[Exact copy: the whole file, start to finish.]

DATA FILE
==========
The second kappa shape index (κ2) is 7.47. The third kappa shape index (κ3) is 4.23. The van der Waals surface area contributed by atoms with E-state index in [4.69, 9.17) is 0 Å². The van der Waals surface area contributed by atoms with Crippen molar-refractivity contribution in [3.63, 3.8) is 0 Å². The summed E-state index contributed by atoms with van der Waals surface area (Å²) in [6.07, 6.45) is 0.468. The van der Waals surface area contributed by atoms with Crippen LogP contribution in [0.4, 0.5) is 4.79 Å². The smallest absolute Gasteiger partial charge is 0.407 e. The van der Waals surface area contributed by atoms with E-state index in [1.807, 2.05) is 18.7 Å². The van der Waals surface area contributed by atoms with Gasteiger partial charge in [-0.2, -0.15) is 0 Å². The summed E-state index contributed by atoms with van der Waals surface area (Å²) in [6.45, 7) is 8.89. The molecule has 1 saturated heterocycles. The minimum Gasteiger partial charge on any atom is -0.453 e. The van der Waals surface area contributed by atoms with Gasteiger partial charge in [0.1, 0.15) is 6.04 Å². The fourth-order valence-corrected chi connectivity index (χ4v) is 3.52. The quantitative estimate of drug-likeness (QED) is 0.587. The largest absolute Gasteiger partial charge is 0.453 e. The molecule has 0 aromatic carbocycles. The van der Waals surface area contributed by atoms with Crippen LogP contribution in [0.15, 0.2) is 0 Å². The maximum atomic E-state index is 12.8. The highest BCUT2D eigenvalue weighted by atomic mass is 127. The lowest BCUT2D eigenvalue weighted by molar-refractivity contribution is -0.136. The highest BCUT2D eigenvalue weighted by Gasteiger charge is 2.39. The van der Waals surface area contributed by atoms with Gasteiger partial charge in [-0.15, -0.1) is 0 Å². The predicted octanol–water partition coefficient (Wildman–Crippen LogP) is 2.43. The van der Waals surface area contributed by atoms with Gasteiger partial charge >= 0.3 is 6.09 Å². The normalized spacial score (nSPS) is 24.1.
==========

The second kappa shape index (κ2) is 7.47. The third kappa shape index (κ3) is 4.23. The van der Waals surface area contributed by atoms with E-state index in [4.69, 9.17) is 0 Å². The van der Waals surface area contributed by atoms with Crippen molar-refractivity contribution in [3.63, 3.8) is 0 Å². The summed E-state index contributed by atoms with van der Waals surface area (Å²) in [6.07, 6.45) is 0.468. The van der Waals surface area contributed by atoms with Crippen LogP contribution in [0.4, 0.5) is 4.79 Å². The smallest absolute Gasteiger partial charge is 0.407 e. The van der Waals surface area contributed by atoms with E-state index in [1.807, 2.05) is 18.7 Å². The van der Waals surface area contributed by atoms with Gasteiger partial charge in [-0.2, -0.15) is 0 Å². The summed E-state index contributed by atoms with van der Waals surface area (Å²) in [6.45, 7) is 8.89. The molecule has 1 saturated heterocycles. The minimum Gasteiger partial charge on any atom is -0.453 e. The van der Waals surface area contributed by atoms with Gasteiger partial charge in [0.1, 0.15) is 6.04 Å². The fourth-order valence-corrected chi connectivity index (χ4v) is 3.52. The quantitative estimate of drug-likeness (QED) is 0.587. The largest absolute Gasteiger partial charge is 0.453 e. The molecule has 0 aromatic carbocycles. The van der Waals surface area contributed by atoms with Crippen LogP contribution in [0.15, 0.2) is 0 Å². The maximum atomic E-state index is 12.8. The highest BCUT2D eigenvalue weighted by atomic mass is 127. The lowest BCUT2D eigenvalue weighted by molar-refractivity contribution is -0.136. The highest BCUT2D eigenvalue weighted by Gasteiger charge is 2.39. The van der Waals surface area contributed by atoms with Gasteiger partial charge in [-0.15, -0.1) is 0 Å². The predicted octanol–water partition coefficient (Wildman–Crippen LogP) is 2.43. The van der Waals surface area contributed by atoms with Gasteiger partial charge >= 0.3 is 6.09 Å². The normalized spacial score (nSPS) is 24.1.